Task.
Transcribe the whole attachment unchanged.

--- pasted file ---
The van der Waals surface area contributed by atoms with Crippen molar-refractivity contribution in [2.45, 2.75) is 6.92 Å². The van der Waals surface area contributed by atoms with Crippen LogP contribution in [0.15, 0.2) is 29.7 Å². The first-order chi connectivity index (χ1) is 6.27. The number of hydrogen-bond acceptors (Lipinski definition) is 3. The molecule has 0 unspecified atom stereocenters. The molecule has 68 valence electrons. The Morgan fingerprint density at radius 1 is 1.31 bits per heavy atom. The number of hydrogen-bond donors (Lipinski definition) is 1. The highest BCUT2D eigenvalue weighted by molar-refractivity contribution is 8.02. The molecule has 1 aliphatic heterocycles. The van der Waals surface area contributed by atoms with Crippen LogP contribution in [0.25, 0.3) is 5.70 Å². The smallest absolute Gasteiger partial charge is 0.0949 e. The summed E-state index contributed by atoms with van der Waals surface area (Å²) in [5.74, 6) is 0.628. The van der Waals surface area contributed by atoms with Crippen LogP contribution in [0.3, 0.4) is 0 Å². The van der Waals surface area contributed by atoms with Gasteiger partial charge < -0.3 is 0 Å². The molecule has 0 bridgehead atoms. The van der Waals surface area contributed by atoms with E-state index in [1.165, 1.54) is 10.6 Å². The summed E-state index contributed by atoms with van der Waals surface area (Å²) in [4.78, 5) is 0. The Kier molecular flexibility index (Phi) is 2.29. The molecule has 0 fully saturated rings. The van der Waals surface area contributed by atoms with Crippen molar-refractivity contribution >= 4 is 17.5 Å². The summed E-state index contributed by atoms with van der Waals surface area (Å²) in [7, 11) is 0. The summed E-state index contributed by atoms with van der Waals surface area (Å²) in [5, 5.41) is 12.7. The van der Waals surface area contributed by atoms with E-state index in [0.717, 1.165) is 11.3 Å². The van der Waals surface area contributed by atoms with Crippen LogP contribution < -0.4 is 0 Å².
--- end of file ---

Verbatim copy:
The van der Waals surface area contributed by atoms with Crippen molar-refractivity contribution in [2.45, 2.75) is 6.92 Å². The van der Waals surface area contributed by atoms with Crippen LogP contribution in [0.15, 0.2) is 29.7 Å². The first-order chi connectivity index (χ1) is 6.27. The number of hydrogen-bond acceptors (Lipinski definition) is 3. The molecule has 0 unspecified atom stereocenters. The molecule has 68 valence electrons. The Morgan fingerprint density at radius 1 is 1.31 bits per heavy atom. The number of hydrogen-bond donors (Lipinski definition) is 1. The highest BCUT2D eigenvalue weighted by molar-refractivity contribution is 8.02. The molecule has 1 aliphatic heterocycles. The van der Waals surface area contributed by atoms with Crippen LogP contribution in [0.25, 0.3) is 5.70 Å². The smallest absolute Gasteiger partial charge is 0.0949 e. The summed E-state index contributed by atoms with van der Waals surface area (Å²) in [5.74, 6) is 0.628. The van der Waals surface area contributed by atoms with Crippen LogP contribution in [0.3, 0.4) is 0 Å². The van der Waals surface area contributed by atoms with Gasteiger partial charge < -0.3 is 0 Å². The molecule has 0 bridgehead atoms. The van der Waals surface area contributed by atoms with E-state index in [1.165, 1.54) is 10.6 Å². The summed E-state index contributed by atoms with van der Waals surface area (Å²) in [4.78, 5) is 0. The Kier molecular flexibility index (Phi) is 2.29. The molecule has 0 fully saturated rings. The van der Waals surface area contributed by atoms with Crippen molar-refractivity contribution >= 4 is 17.5 Å². The summed E-state index contributed by atoms with van der Waals surface area (Å²) in [7, 11) is 0. The summed E-state index contributed by atoms with van der Waals surface area (Å²) in [5, 5.41) is 12.7. The van der Waals surface area contributed by atoms with E-state index in [0.717, 1.165) is 11.3 Å². The van der Waals surface area contributed by atoms with Crippen LogP contribution < -0.4 is 0 Å².